Thursday, October 27, 2022

What is Tar Spot?

 Silver maple leaves fallen on grass. The leaves have several large, dark spots on the upper surface of the blades.

The black scabs on these Silver Maple leaves are signs of tar spot, a common fungal disease that also affects Norway, Red and other maples as well as willows, holly and sycamores.

The spots, called stromata, are the overwintering form of the fungus. When infected leaves fall, they often land with their upper surfaces, and so the stromata, facing up. That puts them in a good position to release wind-borne or rain-splashed spores next spring. The freed spores then infect new leaves, eventually producing light green to yellow spots on the blades that enlarge as the season progresses. The spots turn dark and tarry-looking in late summer and early fall. 

Although it looks bad, tar spot is rarely a serious disease. It can cause early leaf drop, but otherwise it's just unsightly. Raking and destroying infected leaves can prevent reinfection in ­­spring. In most cases, fungicides are not recommended.

Inside a Stroma

If you slice through a stroma in spring and examine it with a microscope, you'll find its lower surface covered with tiny, bowl-shaped structures called apothecia. Inside each apothecium are hundreds of  sacs called asci ("as-eye" or "ask-eye," singular ascus). Each ascus contains eight needle-shaped spores that are released through cracks in the overlying stroma. 

Left: An apothecium of Rhytisma acerinum with the dark, overlying stroma ruptured. A clear layer of asci covers the bottom of the apothecium. Right: A closeup of the asci with emerging needle-like spores. Both photos by Bruce Watt, University of Maine, Bugwood.org.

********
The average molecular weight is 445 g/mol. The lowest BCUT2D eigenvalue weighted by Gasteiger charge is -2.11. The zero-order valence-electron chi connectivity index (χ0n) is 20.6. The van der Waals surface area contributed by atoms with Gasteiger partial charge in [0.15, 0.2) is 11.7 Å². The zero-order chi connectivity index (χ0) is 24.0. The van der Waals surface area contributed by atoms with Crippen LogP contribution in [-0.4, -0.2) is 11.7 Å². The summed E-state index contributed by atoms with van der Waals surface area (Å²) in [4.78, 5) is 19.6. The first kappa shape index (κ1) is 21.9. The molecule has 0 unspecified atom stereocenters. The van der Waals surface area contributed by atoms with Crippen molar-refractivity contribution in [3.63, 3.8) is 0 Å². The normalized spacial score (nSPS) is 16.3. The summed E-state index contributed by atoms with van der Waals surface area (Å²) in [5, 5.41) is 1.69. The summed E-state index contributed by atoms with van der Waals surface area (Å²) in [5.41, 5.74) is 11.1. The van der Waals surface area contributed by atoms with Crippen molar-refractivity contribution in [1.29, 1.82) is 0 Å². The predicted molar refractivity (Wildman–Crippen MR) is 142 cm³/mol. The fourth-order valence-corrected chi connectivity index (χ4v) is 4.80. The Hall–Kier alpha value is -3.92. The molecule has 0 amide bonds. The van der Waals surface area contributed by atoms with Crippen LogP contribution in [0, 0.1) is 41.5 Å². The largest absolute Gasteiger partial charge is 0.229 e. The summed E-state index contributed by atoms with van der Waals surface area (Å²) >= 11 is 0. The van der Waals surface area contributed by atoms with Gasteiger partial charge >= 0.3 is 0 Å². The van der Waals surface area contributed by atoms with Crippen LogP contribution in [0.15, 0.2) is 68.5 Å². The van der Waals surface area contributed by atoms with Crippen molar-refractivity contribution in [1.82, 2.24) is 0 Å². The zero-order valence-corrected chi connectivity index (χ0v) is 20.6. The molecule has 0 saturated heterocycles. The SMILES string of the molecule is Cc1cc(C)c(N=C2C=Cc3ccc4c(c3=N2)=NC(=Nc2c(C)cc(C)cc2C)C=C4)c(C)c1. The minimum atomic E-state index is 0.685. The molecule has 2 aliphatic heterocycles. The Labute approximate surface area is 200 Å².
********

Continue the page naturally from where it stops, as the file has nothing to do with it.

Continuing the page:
Because tar spot fungi need living tissue to survive, spores are not released in fall. Instead, they are released in spring, when leaves are emerging from their buds. Blown by wind or launched by splashes of water, many of the spores won't land on a susceptible host. With a good measure of luck, some will, and the life cycle begins again.  

The "Womb" Fungi

Tar spot fungi are in the genus Rhytisma. Three species typically infect maples: native R. americanum and R. punctatum and introduced R. acerinum.

All three species belong to a large group of fungi called Ascomycetes, or sac fungi. The apothecia of sac fungi typically are open at the top, but those of Rhytisma are covered by a layer of fungal tissue in the stromata. 

Because the protected apothecia resemble wombs, they're also called hysterothecia, from the Greek root words "hystero," meaning uterus or womb, and "theca," meaning case or cup.

References

Leaf Diseases of Hardwoods: Tar Spots. Dr. Robert Blanchette, College of Food, Agriculture and Natural Resources, University of Minnesota.

Tar Spot of Trees and Shrubs. Brian Hudelson, University of Wisconsin-Madison Plant Pathology. Last Revised 12/18/2018. 

Rhytisma acerinum and Rhytisma punctatum, two causes of Tar Spot of maple. Heather Hallen Adams and Tom Volk, University of Wisconsin-LaCrosse. Fungus of the Month, October 2007. 

 



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